Saturday, November 22, 2014

A Lesson From a Weed: An Old Post Written After the Drought Broke In 2010

We are now in our fourth day of rain. Last night was by far the heaviest. Streams that have been non-existent for months now gurgle and swirl with froth and foam. Remnants of crab grass turn green and weed roots that broke the ground with new growth two days ago now have tender shoots six inches long. Of course, one cannot call it pasture and it barely qualifies as forage, but the horses love to be eating something tender and green. The weeds are still sparse. A horse might have to walk five steps between each nibble, but they are there, reminding that life is resilient.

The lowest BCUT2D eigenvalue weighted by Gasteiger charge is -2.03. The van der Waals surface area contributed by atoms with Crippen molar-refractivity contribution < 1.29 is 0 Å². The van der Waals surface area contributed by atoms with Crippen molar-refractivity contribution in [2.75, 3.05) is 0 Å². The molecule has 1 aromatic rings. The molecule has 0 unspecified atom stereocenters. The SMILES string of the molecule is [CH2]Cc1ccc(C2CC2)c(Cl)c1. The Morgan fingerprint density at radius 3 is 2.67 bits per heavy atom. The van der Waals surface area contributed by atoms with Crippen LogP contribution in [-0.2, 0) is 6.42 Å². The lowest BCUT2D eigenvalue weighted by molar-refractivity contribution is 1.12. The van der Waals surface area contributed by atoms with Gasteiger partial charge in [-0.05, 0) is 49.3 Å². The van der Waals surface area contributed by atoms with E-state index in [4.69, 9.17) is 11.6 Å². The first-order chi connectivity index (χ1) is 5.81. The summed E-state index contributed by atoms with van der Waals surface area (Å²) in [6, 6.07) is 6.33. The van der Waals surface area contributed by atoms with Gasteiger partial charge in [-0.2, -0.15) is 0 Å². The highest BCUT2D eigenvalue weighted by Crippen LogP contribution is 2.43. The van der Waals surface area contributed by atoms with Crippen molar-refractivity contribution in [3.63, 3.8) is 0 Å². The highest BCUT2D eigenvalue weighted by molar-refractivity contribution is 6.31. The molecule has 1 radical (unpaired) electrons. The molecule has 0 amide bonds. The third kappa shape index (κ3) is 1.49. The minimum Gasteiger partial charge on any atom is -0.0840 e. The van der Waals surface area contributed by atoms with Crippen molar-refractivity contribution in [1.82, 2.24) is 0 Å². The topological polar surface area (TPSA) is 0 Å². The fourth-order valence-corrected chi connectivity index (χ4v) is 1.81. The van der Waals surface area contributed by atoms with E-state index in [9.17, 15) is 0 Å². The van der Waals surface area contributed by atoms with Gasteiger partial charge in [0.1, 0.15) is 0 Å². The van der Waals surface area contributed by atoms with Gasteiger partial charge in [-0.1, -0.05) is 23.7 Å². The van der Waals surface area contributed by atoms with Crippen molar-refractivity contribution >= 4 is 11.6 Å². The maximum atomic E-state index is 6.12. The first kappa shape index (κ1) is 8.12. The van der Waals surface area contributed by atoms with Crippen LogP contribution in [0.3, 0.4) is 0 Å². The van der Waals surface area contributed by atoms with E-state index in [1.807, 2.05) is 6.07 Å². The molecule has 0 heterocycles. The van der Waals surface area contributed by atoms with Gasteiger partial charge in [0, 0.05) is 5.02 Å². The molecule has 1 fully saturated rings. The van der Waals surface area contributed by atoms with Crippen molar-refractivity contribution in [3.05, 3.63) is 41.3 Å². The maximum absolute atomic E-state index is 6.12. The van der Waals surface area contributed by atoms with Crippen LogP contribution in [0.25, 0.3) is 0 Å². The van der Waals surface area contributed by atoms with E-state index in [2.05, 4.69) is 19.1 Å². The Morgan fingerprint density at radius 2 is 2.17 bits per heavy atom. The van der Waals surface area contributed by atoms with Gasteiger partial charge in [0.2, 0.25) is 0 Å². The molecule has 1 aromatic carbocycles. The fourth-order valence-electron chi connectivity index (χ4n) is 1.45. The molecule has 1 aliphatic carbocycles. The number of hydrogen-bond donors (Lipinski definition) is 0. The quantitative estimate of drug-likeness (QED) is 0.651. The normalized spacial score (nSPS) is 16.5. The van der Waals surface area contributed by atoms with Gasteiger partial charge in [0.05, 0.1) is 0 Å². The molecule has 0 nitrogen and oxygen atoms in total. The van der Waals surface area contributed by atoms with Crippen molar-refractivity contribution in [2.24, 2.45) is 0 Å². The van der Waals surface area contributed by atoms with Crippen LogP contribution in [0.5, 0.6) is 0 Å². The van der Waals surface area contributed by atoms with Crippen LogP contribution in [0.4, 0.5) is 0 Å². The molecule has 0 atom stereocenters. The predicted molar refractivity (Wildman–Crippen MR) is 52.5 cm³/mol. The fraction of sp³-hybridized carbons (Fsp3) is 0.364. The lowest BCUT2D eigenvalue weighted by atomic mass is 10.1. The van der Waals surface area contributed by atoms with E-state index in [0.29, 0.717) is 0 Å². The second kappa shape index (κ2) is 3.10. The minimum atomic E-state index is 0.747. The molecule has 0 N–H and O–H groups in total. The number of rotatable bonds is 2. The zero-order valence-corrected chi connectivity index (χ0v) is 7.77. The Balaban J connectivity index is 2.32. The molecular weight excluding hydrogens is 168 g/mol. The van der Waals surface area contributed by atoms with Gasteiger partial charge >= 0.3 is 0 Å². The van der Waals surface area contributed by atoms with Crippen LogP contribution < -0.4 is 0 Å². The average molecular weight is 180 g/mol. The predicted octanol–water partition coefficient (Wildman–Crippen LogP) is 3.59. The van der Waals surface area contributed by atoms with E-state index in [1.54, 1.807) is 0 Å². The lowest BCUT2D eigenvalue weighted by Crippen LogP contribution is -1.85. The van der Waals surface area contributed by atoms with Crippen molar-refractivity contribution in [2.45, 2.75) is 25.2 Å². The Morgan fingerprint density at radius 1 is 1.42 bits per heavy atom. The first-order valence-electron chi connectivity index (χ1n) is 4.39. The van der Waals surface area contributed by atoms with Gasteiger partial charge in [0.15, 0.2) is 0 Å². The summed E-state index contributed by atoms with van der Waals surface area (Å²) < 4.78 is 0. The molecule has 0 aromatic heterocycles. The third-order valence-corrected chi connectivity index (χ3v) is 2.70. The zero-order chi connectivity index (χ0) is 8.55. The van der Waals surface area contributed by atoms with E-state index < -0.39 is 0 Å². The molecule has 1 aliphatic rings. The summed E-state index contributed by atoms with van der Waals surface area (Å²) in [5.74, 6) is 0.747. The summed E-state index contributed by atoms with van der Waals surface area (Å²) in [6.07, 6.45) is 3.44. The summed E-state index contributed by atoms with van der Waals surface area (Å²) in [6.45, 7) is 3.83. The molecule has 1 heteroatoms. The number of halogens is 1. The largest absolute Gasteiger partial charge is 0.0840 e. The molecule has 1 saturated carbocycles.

The weeds are teachers. They teach the importance of simply hanging on. They remind us that though life on this Earth is sometimes characterized by pain and devoid of pleasure, it is not perpetually so characterized. 
Small trees have died on my property during this drought. But the weeds have held on.

Somewhere inside me there is something that knows that one day the grass and clover will return. But for right now the sight of sprouting weeds is enough.

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